Saturday, July 12, 2008
Voltaire is reported to have said to a celebrated cellist of his day, "Sir, you make me believe in miracles; you know how to turn an ox into a nightingale!" The remark applies with even greater force to the sui generis bass virtuoso François Rabbath, who gave a rapturously received recital Thursday at the Clarice Smith Performing Arts Center.
Rabbath has been the featured headliner for many years at the annual Summer Bass Workshop co-sponsored by the University of Maryland. At 77, this self-taught artist remains one of the most fascinating and charismatic string players before the public. Although he suffered a fall that affected his left hand just before the concert, Rabbath played for 80 minutes without intermission, running through his many signature works, written by or for him, including Frank Proto's pyrotechnical Paganini Variations. His own pieces are "world music" in the best sense, blending his Middle Eastern heritage with the style of his earlier collaborators, Michel Legrand and Charles Aznavour.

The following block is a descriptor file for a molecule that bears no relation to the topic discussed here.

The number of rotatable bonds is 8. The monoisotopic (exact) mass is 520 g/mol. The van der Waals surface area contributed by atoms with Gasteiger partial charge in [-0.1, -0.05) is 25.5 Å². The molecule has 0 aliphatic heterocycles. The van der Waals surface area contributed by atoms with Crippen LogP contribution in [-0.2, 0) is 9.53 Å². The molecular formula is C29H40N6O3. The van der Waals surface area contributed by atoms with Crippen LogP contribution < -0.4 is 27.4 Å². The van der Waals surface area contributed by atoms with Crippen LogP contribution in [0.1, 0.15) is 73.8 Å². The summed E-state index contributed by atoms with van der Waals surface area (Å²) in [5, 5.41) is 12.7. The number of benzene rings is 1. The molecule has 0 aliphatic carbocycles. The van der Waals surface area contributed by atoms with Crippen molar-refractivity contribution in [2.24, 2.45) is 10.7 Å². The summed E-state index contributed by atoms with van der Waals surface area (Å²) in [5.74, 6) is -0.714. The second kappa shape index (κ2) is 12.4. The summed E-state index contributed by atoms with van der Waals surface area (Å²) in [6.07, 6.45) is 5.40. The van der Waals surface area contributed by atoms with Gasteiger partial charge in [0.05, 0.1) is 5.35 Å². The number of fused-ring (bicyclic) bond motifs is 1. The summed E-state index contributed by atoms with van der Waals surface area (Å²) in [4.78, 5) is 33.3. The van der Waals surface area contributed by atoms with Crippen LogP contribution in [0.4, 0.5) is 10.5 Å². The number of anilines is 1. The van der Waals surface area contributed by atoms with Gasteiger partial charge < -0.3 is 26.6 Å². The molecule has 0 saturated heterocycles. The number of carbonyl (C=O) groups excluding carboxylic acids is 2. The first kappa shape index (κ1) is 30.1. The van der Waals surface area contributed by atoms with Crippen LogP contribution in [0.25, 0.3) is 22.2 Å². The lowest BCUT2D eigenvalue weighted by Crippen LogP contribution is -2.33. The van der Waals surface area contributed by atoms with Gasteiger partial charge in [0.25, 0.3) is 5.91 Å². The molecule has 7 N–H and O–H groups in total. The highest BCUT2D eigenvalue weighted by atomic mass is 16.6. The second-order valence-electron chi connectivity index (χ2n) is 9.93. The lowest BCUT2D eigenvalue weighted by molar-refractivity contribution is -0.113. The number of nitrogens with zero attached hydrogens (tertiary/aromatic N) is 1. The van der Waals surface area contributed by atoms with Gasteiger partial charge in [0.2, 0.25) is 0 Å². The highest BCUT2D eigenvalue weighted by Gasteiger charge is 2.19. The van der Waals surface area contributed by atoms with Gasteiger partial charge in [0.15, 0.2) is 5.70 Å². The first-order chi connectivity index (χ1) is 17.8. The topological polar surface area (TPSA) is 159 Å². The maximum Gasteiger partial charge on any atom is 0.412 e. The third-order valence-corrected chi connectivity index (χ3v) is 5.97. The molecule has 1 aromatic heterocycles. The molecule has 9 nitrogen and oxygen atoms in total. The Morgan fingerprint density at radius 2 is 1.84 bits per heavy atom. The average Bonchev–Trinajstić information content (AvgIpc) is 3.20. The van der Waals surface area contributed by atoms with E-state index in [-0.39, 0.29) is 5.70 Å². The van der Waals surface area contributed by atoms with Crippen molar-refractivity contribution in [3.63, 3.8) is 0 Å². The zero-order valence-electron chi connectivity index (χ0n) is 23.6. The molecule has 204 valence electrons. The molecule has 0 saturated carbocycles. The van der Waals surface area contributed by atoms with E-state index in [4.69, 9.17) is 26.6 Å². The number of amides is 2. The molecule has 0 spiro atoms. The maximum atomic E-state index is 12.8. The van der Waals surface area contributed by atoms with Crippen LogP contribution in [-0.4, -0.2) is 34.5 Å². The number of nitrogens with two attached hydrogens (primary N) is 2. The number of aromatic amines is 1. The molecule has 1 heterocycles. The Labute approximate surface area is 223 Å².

Rabbath's bow technique is the equal of any violin or cello soloist, as he made clear in "Chasse Cour," tossing off bariolage, flying staccato, jete and every other trick in the bowing arsenal. Some might wish he would sometimes occasionally offer classic works of Hindemith, Domenico Dragonetti or Serge Koussevitzky, but his artistry shines through everything. For his final encore, he showed off his traditional jazz chops in Gershwin's "The Man I Love," spinning the most melancholy dreams an instrument is capable of.
April 4, 2012
On Saturday at MacPhail's Antonello Hall, a near-capacity audience held its breath as the great musician, composer, and teacher François Rabbath played the double bass as if it were a string quartet: bass, cello, viola, violin. Entirely self-taught, Rabbath never believed the bass had any limits, so he never encountered any, and in his arms this often-neglected instrument was reborn. At 81, Rabbath is puckish and radiant. He calls his instrument "she" and loves it like a woman. He can and does play anything: classical and jazz ("it's all music"), original works, Bach. Often throughout the generous set he performed with his son Sylvain on piano, the music was almost unbearably beautiful. Merci, MM. Rabbath.
More Rabbath Reviews
Interview in The Washington Post - June 29, 2000
See more Concert and Recording Reviews
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